Spray Cloud Technique
Column: Tech Help with- Theater Helper
by Laura Salvaggio
There are many ways to paint clouds, but this is one of my favorites. It works especially well for translucent techniques with dyes instead of paint.
by Laura Salvaggio
There are many ways to paint clouds, but this is one of my favorites. It works especially well for translucent techniques with dyes instead of paint. I do not, however, recommend this technique as highly with scrim, as the sawdust really likes to stick in the holes of the scrim.
Tools and Materials:
Drop- laid out and ready to go
Paint in appropriate colors, watered down and ready to spray
Broom or shop vac
1) Lay out your drop.
2) Using your source material or rendering, use saw dust to lay out all your clouds.
3) Take your sky colors and spray liberally, but evenly using a Hudson style sprayer. (A pneumatic sprayer will send your saw dust flying.) You will want more than one shade if you want your sky to look deep, vast and as realistic as possible. You could hand spatter, but that will take literally forever, because your goal is to reach full coverage where your sky is solid.
4) Let layers of spray dry sometimes, to avoid soppy yuckiness. Also, do NOT use a fan during the drying process unless you want sawdust to go flying.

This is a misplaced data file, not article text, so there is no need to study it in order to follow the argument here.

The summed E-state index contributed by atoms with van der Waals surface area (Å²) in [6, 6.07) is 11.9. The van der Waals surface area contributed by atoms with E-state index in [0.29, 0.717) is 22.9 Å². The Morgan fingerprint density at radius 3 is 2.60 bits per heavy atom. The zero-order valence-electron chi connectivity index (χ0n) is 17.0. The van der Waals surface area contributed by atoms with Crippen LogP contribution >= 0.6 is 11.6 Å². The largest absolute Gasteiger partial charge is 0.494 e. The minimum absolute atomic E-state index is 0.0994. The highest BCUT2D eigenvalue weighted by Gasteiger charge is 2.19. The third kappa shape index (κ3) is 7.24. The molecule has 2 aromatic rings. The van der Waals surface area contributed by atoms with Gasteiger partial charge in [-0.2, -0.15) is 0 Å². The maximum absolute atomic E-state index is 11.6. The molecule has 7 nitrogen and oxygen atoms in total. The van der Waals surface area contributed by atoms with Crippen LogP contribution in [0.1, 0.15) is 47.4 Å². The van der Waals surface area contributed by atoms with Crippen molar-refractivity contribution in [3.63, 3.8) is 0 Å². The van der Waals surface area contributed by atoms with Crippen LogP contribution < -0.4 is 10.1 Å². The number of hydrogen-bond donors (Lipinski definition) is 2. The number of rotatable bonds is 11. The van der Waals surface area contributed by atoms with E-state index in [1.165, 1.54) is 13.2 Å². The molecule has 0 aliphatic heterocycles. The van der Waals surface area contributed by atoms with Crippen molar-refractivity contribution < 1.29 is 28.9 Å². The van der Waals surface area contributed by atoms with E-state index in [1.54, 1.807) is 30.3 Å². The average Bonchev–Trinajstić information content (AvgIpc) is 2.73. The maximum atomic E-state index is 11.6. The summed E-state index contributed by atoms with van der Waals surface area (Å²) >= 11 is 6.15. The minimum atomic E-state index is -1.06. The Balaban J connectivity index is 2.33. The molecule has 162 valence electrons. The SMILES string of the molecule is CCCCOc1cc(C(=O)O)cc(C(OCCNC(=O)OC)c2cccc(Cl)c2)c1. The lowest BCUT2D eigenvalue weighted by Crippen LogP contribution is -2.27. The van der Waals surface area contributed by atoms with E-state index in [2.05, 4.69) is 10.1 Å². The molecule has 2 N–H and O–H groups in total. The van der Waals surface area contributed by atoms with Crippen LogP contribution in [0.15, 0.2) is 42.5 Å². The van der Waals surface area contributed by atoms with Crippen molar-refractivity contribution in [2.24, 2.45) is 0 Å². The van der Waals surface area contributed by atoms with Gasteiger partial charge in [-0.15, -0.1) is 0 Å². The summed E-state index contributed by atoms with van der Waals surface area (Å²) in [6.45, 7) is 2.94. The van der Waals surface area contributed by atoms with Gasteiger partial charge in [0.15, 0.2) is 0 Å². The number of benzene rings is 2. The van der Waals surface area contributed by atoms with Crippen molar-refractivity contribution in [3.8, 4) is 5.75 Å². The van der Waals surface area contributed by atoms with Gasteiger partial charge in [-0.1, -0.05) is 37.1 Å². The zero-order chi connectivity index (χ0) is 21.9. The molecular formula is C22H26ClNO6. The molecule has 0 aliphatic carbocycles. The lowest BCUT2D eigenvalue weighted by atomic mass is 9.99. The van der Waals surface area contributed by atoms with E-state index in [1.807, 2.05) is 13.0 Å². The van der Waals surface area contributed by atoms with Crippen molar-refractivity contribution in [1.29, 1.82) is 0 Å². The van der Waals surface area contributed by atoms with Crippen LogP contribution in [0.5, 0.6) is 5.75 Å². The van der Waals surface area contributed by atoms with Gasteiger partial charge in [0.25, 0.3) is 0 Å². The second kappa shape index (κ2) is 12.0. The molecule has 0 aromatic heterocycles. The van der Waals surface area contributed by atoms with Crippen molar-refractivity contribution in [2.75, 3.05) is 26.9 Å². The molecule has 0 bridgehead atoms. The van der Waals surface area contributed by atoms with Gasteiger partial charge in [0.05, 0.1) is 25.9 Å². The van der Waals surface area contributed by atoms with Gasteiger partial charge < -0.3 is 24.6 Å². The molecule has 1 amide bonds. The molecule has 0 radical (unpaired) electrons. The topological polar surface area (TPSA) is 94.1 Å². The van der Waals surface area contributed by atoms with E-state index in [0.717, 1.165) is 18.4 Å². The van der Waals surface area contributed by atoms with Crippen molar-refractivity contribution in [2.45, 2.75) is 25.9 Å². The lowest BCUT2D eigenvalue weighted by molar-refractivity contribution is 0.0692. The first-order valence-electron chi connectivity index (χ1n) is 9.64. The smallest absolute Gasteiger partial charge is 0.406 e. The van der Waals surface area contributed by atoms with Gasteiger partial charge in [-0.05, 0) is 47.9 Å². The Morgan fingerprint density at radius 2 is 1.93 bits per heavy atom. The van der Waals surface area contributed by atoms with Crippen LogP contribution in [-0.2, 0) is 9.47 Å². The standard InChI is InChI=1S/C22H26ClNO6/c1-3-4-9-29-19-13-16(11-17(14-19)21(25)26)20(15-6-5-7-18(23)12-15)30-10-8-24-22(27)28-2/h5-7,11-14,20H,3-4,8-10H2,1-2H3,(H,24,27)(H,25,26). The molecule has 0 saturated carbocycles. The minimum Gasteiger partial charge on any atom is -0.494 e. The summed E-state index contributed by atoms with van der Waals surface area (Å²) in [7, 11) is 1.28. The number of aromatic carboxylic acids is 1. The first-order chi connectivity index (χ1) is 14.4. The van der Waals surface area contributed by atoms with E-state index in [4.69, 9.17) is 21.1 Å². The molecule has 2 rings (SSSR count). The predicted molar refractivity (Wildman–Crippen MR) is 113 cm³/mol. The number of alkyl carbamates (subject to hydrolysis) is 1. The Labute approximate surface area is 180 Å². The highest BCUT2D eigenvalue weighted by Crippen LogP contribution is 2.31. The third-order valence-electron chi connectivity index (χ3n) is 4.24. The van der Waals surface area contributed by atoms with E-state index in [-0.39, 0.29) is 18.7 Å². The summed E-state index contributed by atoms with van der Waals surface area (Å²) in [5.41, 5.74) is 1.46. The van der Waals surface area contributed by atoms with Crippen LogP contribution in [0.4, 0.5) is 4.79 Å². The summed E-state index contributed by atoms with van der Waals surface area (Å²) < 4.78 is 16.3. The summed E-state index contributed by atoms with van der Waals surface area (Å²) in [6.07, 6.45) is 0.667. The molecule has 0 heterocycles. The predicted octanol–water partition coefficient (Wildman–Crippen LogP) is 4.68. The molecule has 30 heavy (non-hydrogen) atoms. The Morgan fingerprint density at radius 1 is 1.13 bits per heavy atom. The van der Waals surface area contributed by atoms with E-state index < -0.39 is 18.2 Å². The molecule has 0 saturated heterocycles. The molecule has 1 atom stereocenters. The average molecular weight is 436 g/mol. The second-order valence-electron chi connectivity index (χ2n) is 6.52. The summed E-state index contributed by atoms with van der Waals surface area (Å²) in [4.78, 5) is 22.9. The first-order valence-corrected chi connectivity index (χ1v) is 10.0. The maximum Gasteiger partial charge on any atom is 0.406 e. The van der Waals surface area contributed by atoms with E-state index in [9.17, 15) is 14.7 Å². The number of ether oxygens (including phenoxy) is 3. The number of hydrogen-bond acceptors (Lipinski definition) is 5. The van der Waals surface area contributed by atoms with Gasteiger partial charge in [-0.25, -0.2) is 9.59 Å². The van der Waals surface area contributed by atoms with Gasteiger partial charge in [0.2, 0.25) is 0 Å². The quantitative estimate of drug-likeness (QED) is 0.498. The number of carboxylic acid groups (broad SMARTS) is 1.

5) As your sky begins approaching the color you want it to be, begin to remove sawdust where your clouds are lighter and fluffier.
6) Play with the spray and sawdust until your clouds are the shapes and texture you want them to be. If you get too heavy with the spray, it could be possible to go back and spray a bleach-water solution to lighten it up again, but this can cause other issues, so try to get it right the first time.
7) When done, make sure you brush off whatever saw dust might be sticking to the dried paint, especially if this is a translucent drop.
8) After all the sawdust has been removed, you can go back in with a pneumatic sprayer and tone or even out areas, but usually you can attain very attractive clouds with just the Hudson.
Originally Printed on Friday, 04 May 2007
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This column is reprinted with permission from http://www.TheaterHelper.com - Theater Helper is a blog by Laura Salvaggio, a scenery designer and painter who is currently based out of central New York. Laura received her BFA in Production Design from SUNY Fredonia and her MFA in Scenic Design from Temple University.
This column will be featured monthly on THeatrePort for the next several months-
Published: 27 Oct 2007